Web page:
by Michael (with substantial content written by Elizabeth — thanks!)
Our guidebook and various websites on the Trans-Siberian Railroad suggest that travelers visit some of the preserved old towns outside of Moscow. Since the towns are filled with glittering churches and because Russians are obsessed with all concepts ring- or circle-related, they have nicknamed these towns the “Golden Ring.” Looking for a taste of life outside of Russia’s main cities we heeded this advice, stopping off first in Vladimir (on the main train line) and then Suzdal (not on the train line) to see cute towns and old churches.
The train to Vladimir was easy enough; it was a bit less than two hours from Moscow, and after a bit of searching for luggage lockers at the Vladimir train station (we found none) we located an attended room with baggage storage in the basement. We opted to store our luggage after getting off our morning train to Vladimir so that we could visit Vladimir and surrounds before continuing on to Suzdal to spend the night.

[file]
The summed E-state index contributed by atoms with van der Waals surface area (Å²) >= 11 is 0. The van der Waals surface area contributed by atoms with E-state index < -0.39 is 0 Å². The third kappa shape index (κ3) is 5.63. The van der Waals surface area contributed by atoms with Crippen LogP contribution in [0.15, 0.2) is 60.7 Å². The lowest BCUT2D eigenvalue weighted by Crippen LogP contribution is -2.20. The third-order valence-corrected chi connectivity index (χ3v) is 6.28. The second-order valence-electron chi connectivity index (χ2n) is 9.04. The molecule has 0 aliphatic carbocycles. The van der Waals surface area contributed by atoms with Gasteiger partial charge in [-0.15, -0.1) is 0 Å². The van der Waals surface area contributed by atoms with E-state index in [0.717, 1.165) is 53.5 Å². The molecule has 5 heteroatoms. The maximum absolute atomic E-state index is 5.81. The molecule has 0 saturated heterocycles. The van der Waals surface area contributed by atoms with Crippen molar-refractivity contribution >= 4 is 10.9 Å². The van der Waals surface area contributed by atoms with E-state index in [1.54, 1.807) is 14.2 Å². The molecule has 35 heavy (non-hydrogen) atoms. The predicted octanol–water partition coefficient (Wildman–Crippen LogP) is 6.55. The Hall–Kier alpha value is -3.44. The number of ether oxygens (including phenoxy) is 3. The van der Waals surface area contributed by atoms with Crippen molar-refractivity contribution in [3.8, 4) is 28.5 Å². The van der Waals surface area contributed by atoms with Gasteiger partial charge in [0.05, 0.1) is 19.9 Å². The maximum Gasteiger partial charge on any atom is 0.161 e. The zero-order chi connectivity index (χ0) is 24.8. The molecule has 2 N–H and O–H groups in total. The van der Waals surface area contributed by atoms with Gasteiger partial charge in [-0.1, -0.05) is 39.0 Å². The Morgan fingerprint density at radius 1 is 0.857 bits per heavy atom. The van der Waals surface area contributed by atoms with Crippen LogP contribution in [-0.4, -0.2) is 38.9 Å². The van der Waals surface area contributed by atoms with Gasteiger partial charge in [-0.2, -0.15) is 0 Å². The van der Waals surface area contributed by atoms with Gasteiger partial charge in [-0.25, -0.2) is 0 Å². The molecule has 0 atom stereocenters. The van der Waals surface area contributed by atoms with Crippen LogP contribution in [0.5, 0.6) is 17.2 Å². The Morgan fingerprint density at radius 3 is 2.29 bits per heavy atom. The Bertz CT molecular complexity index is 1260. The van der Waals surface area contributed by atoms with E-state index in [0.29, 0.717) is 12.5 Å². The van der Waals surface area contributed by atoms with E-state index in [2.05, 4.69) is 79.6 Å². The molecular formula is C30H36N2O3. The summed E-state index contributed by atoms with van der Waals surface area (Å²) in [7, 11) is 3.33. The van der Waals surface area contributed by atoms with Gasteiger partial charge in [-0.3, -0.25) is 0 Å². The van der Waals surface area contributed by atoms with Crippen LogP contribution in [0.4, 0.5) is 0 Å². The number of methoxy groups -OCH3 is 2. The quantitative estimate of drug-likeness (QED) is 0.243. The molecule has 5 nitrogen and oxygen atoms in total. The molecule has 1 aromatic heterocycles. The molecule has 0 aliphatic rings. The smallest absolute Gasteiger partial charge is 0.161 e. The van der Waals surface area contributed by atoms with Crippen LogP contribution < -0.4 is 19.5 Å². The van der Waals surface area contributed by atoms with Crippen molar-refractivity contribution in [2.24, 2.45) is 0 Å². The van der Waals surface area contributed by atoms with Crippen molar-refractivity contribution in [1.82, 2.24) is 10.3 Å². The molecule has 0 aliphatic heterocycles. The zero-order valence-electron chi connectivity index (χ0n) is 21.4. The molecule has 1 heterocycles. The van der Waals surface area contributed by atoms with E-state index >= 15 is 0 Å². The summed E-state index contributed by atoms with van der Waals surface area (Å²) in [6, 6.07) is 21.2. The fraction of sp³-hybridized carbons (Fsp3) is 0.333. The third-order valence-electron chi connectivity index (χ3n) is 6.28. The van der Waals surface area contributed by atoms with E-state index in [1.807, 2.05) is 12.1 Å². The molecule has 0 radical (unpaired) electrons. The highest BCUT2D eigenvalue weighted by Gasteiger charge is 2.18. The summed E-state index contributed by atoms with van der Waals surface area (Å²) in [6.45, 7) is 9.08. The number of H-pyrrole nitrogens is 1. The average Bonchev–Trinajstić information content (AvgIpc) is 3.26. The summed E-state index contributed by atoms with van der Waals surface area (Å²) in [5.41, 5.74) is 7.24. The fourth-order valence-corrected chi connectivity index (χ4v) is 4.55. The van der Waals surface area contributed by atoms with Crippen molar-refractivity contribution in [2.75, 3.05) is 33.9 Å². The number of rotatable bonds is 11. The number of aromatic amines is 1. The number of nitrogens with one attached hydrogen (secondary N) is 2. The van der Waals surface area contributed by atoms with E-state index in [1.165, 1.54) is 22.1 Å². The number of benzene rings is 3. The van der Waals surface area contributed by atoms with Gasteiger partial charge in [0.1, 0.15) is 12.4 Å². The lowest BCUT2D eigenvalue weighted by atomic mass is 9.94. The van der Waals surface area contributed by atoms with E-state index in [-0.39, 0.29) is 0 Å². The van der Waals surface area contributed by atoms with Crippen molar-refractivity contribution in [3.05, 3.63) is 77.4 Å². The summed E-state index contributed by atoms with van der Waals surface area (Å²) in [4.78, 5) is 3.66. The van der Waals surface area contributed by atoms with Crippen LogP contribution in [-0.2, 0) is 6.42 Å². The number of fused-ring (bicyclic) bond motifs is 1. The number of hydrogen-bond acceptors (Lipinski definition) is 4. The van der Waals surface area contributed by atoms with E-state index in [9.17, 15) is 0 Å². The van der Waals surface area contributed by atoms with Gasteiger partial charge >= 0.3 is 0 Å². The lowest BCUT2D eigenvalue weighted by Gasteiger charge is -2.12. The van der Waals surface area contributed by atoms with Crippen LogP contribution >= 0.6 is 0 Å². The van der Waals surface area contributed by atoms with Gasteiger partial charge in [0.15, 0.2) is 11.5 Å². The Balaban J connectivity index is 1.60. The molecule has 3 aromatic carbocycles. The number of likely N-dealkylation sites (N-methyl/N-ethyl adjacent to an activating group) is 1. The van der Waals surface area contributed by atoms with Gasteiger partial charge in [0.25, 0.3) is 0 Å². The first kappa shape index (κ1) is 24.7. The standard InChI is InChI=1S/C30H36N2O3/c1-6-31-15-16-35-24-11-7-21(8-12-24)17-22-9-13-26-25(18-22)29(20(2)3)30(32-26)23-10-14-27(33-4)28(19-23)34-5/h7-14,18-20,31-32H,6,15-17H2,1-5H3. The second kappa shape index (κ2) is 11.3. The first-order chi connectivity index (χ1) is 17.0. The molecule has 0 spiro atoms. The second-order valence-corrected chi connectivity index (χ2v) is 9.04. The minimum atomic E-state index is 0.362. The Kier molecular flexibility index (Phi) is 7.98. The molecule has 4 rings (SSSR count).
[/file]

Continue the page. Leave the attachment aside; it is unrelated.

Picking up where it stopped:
Our first item of business was to catch a local bus out to the Church of the Intercession on the Nerl, a small church on a smaller hill in the middle of a floodplain near Bogolyubov (about 12km northeast of Vladimir). We were pleasantly surprised at how frequent the bus service for this rural route ran — we missed a bus and only had to wait about 10 minutes for the next bus (#152) to arrive. The church is something of a pilgrimage site (I think) and we were greeted in the small town of Bogolyubov by a couple of nuns handing out hot tea and fried dough (perfect for a cold, drizzly day).
The church was actually outside of the small town a bit and it was the first time we went walking through an open field to a church since the Camino (memories!). The sculpted figures on the outside of the church are pretty impressive and the overall atmosphere was very peaceful. It was worth the bus ride and walk, although if I were to visit again I wouldn’t necessarily worry about opening ours as the interior of the church is rather plain.
Back in Vladimir, we made a quick stop to visit a couple of notable churches in the center of town. The Cathedral of St. Dmitry had an lovely carved exterior, whereas the Assumption Cathedral was covered on the inside by colorful murals in addition to the typical icons. At this point it had finally sunk in for me that Russian churches also don’t have pews — instead the spaces tend to have smaller chapels and feel much more intimate.